Soldiers of Misfortune

 the history of mercenaries

The Wars of the Roses

An aftermath of the Hundred Years War.

The long dynastic struggle that would much later come to be known as the "Wars of the Roses" (1455-1487) had its roots far back in the Hundred Years' War. Edward III had five sons, most of whom not only gained experience as military leaders during the war in France but also amassed great wealth. The official heir was Edward III's eldest son, who became famous posthumously as the "Black Prince", but since he died before his father, in 1377 the crown passed to his four year old son Richard II, for whom his uncle John of Gaunt led the regency.

Edward the Black Prince When Richard had come of age and was himself reigning, conflicts with the nobility became more and more frequent. The great magnates in particular, who jealously guarded their newly gained independence, rallied under the leadership of John of Gaunt and his son Henry the Duke of Lancaster, who finally managed to depose Richard and crowned himself as Henry IV, thus initiating the reign of the house of Lancaster. In the following years, he had to put down some rebellions, but was able nonetheless to consolidate his power so that his son and successor, Henry V (1413-1422), could resume the war with France soon after succeeding the throne.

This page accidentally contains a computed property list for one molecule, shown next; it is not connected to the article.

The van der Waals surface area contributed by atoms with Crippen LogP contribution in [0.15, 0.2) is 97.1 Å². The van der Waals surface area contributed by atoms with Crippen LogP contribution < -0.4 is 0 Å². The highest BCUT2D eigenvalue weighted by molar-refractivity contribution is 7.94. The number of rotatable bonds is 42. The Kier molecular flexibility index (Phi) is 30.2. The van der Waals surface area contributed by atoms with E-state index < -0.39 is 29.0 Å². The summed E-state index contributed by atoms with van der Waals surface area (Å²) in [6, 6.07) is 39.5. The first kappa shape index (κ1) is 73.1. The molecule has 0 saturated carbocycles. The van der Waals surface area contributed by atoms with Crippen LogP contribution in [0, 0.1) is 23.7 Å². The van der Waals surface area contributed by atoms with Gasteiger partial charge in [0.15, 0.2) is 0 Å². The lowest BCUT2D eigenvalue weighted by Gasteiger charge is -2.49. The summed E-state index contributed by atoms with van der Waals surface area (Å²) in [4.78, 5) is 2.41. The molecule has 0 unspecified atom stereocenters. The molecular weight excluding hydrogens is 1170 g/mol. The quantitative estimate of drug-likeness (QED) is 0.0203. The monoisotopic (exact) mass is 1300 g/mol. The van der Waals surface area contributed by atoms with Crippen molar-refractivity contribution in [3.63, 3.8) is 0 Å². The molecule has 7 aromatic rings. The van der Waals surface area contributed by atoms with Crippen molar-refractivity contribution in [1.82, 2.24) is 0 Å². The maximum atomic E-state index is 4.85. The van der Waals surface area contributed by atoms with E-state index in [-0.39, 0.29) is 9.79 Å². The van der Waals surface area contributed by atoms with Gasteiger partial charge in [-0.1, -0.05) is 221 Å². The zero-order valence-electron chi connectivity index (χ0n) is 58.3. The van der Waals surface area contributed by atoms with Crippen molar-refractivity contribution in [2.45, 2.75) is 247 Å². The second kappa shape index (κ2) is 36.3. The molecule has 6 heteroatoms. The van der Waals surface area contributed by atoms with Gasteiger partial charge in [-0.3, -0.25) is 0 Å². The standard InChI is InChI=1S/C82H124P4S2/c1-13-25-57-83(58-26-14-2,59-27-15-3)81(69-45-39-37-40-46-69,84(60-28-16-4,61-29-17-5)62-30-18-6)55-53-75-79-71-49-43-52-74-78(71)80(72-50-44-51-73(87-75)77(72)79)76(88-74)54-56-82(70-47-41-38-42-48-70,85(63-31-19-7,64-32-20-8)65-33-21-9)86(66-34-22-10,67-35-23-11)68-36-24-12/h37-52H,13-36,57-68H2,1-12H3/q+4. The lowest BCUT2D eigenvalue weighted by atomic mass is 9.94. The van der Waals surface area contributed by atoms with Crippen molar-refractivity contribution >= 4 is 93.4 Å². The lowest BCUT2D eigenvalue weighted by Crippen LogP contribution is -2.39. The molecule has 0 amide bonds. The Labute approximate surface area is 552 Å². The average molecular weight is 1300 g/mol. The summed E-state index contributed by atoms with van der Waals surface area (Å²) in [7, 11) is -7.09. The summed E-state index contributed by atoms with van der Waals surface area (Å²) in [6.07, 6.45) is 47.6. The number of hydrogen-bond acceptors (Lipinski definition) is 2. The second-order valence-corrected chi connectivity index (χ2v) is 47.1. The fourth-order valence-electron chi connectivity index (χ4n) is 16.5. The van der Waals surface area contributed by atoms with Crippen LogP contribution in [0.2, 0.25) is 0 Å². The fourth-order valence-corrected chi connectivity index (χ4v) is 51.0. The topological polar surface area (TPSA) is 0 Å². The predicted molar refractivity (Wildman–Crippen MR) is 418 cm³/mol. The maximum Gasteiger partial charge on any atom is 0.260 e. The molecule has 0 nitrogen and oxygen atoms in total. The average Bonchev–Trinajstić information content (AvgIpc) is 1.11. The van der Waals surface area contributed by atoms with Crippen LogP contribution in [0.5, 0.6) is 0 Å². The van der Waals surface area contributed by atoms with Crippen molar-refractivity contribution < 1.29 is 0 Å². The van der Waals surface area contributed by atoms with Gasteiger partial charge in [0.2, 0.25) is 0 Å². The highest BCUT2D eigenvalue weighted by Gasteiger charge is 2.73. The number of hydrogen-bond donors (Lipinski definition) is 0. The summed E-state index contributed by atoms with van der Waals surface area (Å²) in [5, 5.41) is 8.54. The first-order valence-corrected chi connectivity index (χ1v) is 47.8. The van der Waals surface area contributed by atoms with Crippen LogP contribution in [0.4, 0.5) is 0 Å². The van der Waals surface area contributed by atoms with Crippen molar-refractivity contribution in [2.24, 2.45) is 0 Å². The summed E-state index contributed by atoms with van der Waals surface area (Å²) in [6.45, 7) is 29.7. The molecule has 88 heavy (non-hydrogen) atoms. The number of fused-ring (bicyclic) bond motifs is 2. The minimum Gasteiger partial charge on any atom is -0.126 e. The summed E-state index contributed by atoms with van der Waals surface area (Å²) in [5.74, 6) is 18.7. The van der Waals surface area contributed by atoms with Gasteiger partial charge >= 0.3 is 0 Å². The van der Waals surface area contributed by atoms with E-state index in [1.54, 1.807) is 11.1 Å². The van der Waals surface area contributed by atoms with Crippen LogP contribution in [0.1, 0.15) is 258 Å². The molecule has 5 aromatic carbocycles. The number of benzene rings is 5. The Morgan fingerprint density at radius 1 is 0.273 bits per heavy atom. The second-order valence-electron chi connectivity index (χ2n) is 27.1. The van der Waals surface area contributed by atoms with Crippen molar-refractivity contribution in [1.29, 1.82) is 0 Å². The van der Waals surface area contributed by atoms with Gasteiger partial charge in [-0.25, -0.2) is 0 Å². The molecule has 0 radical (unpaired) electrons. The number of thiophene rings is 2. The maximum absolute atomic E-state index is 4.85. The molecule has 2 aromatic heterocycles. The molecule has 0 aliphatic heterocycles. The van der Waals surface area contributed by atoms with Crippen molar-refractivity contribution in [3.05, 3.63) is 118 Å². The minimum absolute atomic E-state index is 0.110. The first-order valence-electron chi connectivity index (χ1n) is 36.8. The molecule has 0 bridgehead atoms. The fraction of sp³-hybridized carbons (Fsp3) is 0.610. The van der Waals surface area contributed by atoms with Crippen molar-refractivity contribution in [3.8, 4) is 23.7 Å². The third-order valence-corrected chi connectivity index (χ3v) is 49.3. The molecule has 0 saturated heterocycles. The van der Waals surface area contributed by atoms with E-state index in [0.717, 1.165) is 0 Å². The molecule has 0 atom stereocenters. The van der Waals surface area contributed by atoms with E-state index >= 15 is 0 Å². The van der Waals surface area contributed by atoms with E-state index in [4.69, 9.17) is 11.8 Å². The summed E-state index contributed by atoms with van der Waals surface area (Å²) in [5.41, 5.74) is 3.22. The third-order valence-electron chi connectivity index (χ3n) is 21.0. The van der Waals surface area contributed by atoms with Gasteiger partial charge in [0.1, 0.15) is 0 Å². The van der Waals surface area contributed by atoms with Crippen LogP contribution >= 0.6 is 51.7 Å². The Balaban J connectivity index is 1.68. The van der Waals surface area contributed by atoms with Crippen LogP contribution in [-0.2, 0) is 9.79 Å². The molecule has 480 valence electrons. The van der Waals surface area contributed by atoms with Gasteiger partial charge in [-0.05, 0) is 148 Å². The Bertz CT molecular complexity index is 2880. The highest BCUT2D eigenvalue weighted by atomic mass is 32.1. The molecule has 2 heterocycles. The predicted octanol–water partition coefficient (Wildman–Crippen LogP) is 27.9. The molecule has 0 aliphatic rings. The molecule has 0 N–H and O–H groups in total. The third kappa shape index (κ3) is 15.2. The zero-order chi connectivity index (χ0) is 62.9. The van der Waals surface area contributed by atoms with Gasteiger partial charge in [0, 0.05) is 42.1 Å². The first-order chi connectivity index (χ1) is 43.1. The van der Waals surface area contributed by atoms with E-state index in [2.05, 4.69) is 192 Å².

Henry V achieved a spectacular victory at Agincourt in 1415, after which he formed an alliance with Burgundy and in the end controlled large parts of France. Nevertheless, he had gravely overestimated the capabilities of the English, and the limited resources assigned were far from sufficient to fund the necessary forces for a long time. The first setbacks appeared when France began to professionalise her army, which led to severe defeats when Burgundy made a separate peace with the French.

Only the desolate state of the heavily devastated France delayed the war's end. But when fighting reassumed after a prolonged cease-fire in 1449, within two short years the English lost nearly all their old possessions in Normandy and Guyenne.

Many historians consider the masses of defeated mercenaries returning from France to be one of the main causes of the Wars of the Roses. There had undoubtedly been dynastic conflicts in England before, but apart from the long feud between Queen Matilda and Stephen of Blois, there had never been such an enduring and bitter struggle for the English throne. The unemployed veterans of the Hundred Years War were the ideal reservoir for anybody looking for experienced and ruthless fighters. In addition, in recent decades the English had settled many colonists in Normandy, and these were now also returning having lost everything.